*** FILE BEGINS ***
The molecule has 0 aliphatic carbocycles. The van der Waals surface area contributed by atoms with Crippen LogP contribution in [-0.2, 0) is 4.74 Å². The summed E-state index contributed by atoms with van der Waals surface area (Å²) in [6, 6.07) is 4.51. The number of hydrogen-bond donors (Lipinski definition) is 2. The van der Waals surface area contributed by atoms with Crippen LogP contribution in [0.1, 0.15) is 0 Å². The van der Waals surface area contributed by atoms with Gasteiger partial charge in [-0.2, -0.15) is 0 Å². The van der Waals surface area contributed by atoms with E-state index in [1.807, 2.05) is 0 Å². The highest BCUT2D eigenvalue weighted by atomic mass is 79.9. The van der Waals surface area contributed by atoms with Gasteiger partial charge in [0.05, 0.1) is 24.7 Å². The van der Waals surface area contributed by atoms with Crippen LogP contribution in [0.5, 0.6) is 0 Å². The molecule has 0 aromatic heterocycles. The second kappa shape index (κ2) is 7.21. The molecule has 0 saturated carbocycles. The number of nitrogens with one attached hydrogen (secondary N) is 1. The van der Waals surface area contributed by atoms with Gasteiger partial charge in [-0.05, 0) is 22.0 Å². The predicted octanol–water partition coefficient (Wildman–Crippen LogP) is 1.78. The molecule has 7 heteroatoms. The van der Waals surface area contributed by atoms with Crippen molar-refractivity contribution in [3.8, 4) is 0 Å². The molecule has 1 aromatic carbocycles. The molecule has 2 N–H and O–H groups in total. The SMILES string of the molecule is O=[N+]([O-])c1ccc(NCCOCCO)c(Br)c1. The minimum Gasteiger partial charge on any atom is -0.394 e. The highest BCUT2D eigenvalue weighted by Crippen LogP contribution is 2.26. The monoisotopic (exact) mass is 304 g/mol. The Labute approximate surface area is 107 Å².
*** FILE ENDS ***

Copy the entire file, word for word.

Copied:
The molecule has 0 aliphatic carbocycles. The van der Waals surface area contributed by atoms with Crippen LogP contribution in [-0.2, 0) is 4.74 Å². The summed E-state index contributed by atoms with van der Waals surface area (Å²) in [6, 6.07) is 4.51. The number of hydrogen-bond donors (Lipinski definition) is 2. The van der Waals surface area contributed by atoms with Crippen LogP contribution in [0.1, 0.15) is 0 Å². The van der Waals surface area contributed by atoms with Gasteiger partial charge in [-0.2, -0.15) is 0 Å². The van der Waals surface area contributed by atoms with E-state index in [1.807, 2.05) is 0 Å². The highest BCUT2D eigenvalue weighted by atomic mass is 79.9. The van der Waals surface area contributed by atoms with Gasteiger partial charge in [0.05, 0.1) is 24.7 Å². The van der Waals surface area contributed by atoms with Crippen LogP contribution in [0.5, 0.6) is 0 Å². The molecule has 0 aromatic heterocycles. The second kappa shape index (κ2) is 7.21. The molecule has 0 saturated carbocycles. The number of nitrogens with one attached hydrogen (secondary N) is 1. The van der Waals surface area contributed by atoms with Gasteiger partial charge in [-0.05, 0) is 22.0 Å². The predicted octanol–water partition coefficient (Wildman–Crippen LogP) is 1.78. The molecule has 7 heteroatoms. The van der Waals surface area contributed by atoms with Crippen molar-refractivity contribution in [3.8, 4) is 0 Å². The molecule has 1 aromatic carbocycles. The molecule has 2 N–H and O–H groups in total. The SMILES string of the molecule is O=[N+]([O-])c1ccc(NCCOCCO)c(Br)c1. The minimum Gasteiger partial charge on any atom is -0.394 e. The highest BCUT2D eigenvalue weighted by Crippen LogP contribution is 2.26. The monoisotopic (exact) mass is 304 g/mol. The Labute approximate surface area is 107 Å².